Within ten days my girlfriend was diagnosed with cancer. It turned our world upside down. She stopped working and started spending a lot of time in the hospital. Five days here, another nine days there. I couldn’t sleep because I was too worried about her. Going to work was pleasant just because it was a distraction from the constant worrying.
Then the state of the economy started affecting my workplace. People got laid off. Consequently, there was extra work to do. Everyone who didn’t lose their jobs took pay cuts. Our life insurance was canceled. Health benefits were reduced.
If all this wasn’t stressful enough, I heard through the grape vine that I might be next in line to lose my job. I was concerned because with Cassie unable to work, the best thing that I could be doing for her during this difficult time was to simply keep my day job. If I lost it, who knows how long it would take before I found something else to make ends meet? Would I need to break the lease? How many months could my savings carry us until they ran out? These are the types of questions I was plagued with throughout each workday.
As the warning signs became more apparent at my job, I decided to change my mindset. Instead of simply being reactive, just waiting for the axe to fall, I started being proactive, and began looking for something else. My love for writing was put on pause while I concentrated on the new priority of finding a better job. I started telling people about my situation, how I was in the market for a new job because of it, and was always keeping one eye open for new job postings in my area.
Unfortunately, with the tanked economy most everything I looked at sounded worse than what I was already doing. “Part time to start.” — “$9/hour as needed.” — “$10/hour on a contract 1099.” The pickings were slim.
Despite the discouraging choices that were out there, I quietly kept looking, stayed optimistic, and did all that I could to stay employed. In a way, I was doing all this because I wanted to improve my life, but the real motivation was Cassie. I needed to be the strong one while her health was down and push forward in spite of everything trying to knock us back. I searched, waited, and hoped for a silver lining, and it finally arrived in the form of an email message from my friend Lauren.
Fully aware of my situation, Lauren spotted a job posting that sounded like a good fit for me. In all honesty it seemed like it was designed for me. This company was looking to fill a role I had all the relevant experience for, and so they were immediately interested. I breezed through the phone, in-person, and second interviews. When they offered me the job, they said “So how much money would it take for you to leave [your current job]?”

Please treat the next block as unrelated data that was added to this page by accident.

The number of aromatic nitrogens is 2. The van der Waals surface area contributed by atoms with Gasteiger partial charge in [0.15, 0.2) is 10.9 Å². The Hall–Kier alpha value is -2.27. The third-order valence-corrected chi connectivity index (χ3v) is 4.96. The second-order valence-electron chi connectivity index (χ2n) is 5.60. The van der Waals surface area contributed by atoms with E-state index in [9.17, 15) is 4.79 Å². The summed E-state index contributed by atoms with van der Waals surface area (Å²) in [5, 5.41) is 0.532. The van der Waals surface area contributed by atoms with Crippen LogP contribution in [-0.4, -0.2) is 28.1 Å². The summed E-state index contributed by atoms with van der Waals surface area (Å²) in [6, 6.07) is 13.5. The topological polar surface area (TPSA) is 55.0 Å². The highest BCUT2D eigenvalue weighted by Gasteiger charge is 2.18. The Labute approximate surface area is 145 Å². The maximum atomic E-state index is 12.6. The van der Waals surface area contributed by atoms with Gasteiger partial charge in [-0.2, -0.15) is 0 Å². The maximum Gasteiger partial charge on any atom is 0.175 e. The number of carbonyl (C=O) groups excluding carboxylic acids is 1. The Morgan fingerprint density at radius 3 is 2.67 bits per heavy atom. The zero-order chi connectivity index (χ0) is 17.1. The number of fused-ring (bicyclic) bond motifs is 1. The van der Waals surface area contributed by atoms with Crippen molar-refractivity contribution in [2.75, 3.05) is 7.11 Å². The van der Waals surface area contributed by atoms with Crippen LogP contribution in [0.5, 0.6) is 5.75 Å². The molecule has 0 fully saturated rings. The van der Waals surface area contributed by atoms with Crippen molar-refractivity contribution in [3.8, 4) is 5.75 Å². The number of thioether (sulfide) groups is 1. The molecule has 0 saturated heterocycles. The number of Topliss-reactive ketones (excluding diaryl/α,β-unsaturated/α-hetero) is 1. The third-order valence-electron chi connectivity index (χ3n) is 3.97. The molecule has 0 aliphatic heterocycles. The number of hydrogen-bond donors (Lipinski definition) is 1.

For a number of months now, I’ve felt unhappy. I kept my head up, but all the stresses that I’ve dealt with have been about serious shit that I’ve never dealt with before. I’ve only recently managed to adjust to it, and thankfully something has come along that makes this year seem considerably less shitty.
It’s hard to explain what kept me going. In another life, I might have already given up. Instead, I just told myself things like “One day at a time.” — “It could always be worse.” — “Someone else’s problems would make mine seem trivial.”
The thing is, everyone’s got their own problems, and everyone deals with them differently. I won’t say that for the past six months I’ve managed to stay happy regardless of everything that’s causing me sadness — because then I’d be lying. But I will say that at some point I made a conscious choice to deal with these life stresses with a more positive attitude, and continue making efforts to create positive change in my life.
There will always be things you can’t control. Life has a way of creating situations where you feel helpless about all that’s got you down. For me, it was having the girl I love fall victim to cancer — and trust me, I’ve never felt more helpless. In these situations, you’ve just got to decide what kind of person you are: one who lives with the unhappiness, and allows it to consume oneself fully, or one who pushes past the unhappiness, and makes a conscious effort to be happy regardless of whatever is causing stress, worry, or helplessness.
I’m proud to say that I’m in the second camp. What about you?
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